Pronethalol
Pronethalol.svg
Clinical data
Routes of
administration
Oral
ATC code
  • none
Legal status
Legal status
  • Withdrawn
Identifiers
  • 1-(naphthalen-2-yl)-2-(propan-2-ylamino)ethanol
CAS Number
PubChem CID
ChemSpider
UNII
ChEMBL
CompTox Dashboard (EPA)
Chemical and physical data
FormulaC15H19NO
Molar mass229.323 g·mol−1
3D model (JSmol)
ChiralityRacemic mixture
  • CC(C)NCC(C1=CC2=CC=CC=C2C=C1)O

Pronethalol (also known as nethalide or compound 38,174; trade name Alderlin) was an early non-selective beta blocker clinical candidate. It was the first beta blocker to be developed by James Black and associates at Imperial Chemical Industries, and the first to enter clinical use, in November 1963.[1]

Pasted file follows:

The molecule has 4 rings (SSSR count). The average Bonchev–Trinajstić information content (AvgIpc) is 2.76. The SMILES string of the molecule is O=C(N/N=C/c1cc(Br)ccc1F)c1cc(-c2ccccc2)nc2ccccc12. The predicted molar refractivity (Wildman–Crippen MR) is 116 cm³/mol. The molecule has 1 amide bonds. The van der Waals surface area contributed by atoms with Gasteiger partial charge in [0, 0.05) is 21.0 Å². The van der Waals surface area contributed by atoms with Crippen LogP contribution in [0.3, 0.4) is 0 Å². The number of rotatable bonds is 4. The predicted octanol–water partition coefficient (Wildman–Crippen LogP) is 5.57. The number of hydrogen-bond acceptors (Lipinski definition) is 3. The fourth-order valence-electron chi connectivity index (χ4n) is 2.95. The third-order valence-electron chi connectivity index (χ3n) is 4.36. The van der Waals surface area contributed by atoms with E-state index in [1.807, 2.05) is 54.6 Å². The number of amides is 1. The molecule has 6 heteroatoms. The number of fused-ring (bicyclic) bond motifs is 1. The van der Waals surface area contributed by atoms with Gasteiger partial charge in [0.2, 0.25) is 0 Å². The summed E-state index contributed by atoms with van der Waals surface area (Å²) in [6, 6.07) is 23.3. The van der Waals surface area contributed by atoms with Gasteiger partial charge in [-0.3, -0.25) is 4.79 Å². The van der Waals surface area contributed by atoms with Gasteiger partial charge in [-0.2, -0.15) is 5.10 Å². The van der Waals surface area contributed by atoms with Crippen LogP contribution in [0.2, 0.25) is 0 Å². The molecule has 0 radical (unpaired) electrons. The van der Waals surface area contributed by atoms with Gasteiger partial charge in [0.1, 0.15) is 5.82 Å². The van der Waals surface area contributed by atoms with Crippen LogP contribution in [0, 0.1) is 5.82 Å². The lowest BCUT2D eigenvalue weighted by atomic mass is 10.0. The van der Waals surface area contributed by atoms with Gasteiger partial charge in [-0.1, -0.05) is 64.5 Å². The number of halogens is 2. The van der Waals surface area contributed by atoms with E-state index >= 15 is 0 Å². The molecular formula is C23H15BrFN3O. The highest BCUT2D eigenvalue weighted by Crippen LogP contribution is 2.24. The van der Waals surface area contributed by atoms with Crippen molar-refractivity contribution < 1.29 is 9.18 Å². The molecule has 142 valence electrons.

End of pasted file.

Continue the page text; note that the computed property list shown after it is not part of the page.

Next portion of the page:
However, it was never used widely due to carcinogenicity in mice, which was thought to result from formation of a carcinogenic naphthalene epoxide metabolite,[2] and was superseded by propranolol from 1965 onward.[1]

See also

References

  1. ^ a b Quirke V (January 2006). "Putting theory into practice: James Black, receptor theory and the development of the beta-blockers at ICI, 1958-1978". Med Hist. 50 (1): 69–92. doi:10.1017/s0025727300009455. PMC 1369014. PMID 16502872.
  2. ^ Stapleton MP (1997). "Sir James Black and propranolol. The role of the basic sciences in the history of cardiovascular pharmacology". Texas Heart Institute Journal. 24 (4): 336–42. PMC 325477. PMID 9456487.